Record editorial: A dilemma for PCMR as it decides fate of backcountry gates
In the wake of two fatal avalanches just outside its boundaries last month, Park City Mountain Resort took a significant step: closing the gates that essentially provide lift-served access to some of the most popular — and dangerous — backcountry areas along the Park City ridgeline “until further notice.”
Many members of the community lauded the action, arguing that it was long overdue given the history of avalanche deaths in the backcountry beyond the gate at the top of the Ninety-Nine 90 lift on the Canyons Village side of the resort. The closures, they say, should be permanent.
Many others, though, blanched at the move. By closing the gates, the resort, for all intents and purposes, is restricting access to the public land beyond its boundaries — access that backcountry users in the Park City area have enjoyed for years and that, for some, justifies the cost of purchasing a season pass each winter.
Both sides offer compelling arguments. And as PCMR determines a long-term plan for the gates, the debate unfolding in the community makes clear that, no matter what the resort ultimately chooses to do, pleasing everybody will be impossible.
On one hand, the benefit of keeping the gates closed is clear: It could save lives. Five people have died in avalanches along the Park City ridgeline near the Ninety-Nine 90 gate in the last 15 years, including three in the last 14 months alone. The circumstances of the tragedies vary, but there has long been concern that the slopes visible beyond the resort boundaries entice skiers and snowboarders who aren’t prepared to enter the backcountry.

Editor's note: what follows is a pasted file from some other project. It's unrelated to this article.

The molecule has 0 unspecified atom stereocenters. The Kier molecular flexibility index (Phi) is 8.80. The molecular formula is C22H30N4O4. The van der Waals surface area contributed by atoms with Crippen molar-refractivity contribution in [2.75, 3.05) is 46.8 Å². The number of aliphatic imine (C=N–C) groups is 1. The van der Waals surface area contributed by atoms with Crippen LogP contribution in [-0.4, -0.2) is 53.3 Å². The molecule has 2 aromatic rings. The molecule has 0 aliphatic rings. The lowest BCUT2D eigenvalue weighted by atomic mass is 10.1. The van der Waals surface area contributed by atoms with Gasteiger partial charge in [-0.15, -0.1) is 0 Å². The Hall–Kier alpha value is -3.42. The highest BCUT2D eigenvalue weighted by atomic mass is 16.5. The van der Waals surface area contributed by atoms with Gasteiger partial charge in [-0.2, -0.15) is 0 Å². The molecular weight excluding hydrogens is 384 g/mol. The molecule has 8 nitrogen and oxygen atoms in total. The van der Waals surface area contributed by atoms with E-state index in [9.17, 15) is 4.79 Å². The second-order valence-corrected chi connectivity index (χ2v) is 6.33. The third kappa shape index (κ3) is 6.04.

At the same time, the terrain past the gates is public land. While PCMR has the right to close the gates, there are legitimate concerns about the implications of walling off access to the ridgeline beyond. For many backcountry enthusiasts, the ability to reach untouched powder with a quick ride up Ninety-Nine 90 or Peak 5 is one of the things that makes ski season in Park City so special. To get to those backcountry areas otherwise, someone would have to drive down to Salt Lake City and into the Cottonwood Canyons, then undertake a lengthy hike.
There’s also something to be said for the idea that people are capable of determining the level of risk they are comfortable taking, though it must be noted that rescue crews are also put in harm’s way when they are summoned to aid someone caught in a slide. The gate at Ninety-Nine 90 spells out the danger in no uncertain terms: “You are leaving the ski resort,” it says, along with the words “You can die” in bold black letters.
At first glance, there seems to be a common-sense middle ground: closing the gates when the avalanche risk is high and leaving them open when it’s not. But the resort must weigh whether that would leave it vulnerable to liability if a fatality were to occur on a day when it chose to leave the gates open. Other potential solutions worth exploring include PCMR requiring someone to carry avalanche gear to exit the boundaries or moving the gates to harder-to-reach locations on the mountain, but the question of how effective those measures would be at preventing fatalities remains open. Even experienced backcountry users, carrying all the right equipment, have been killed by avalanches just outside the gates.
What will the resort ultimately do? That’s yet to be seen. One thing is clear: PCMR is facing a difficult decision as it determines the fate of its backcountry gates, one with no clear-cut answers.
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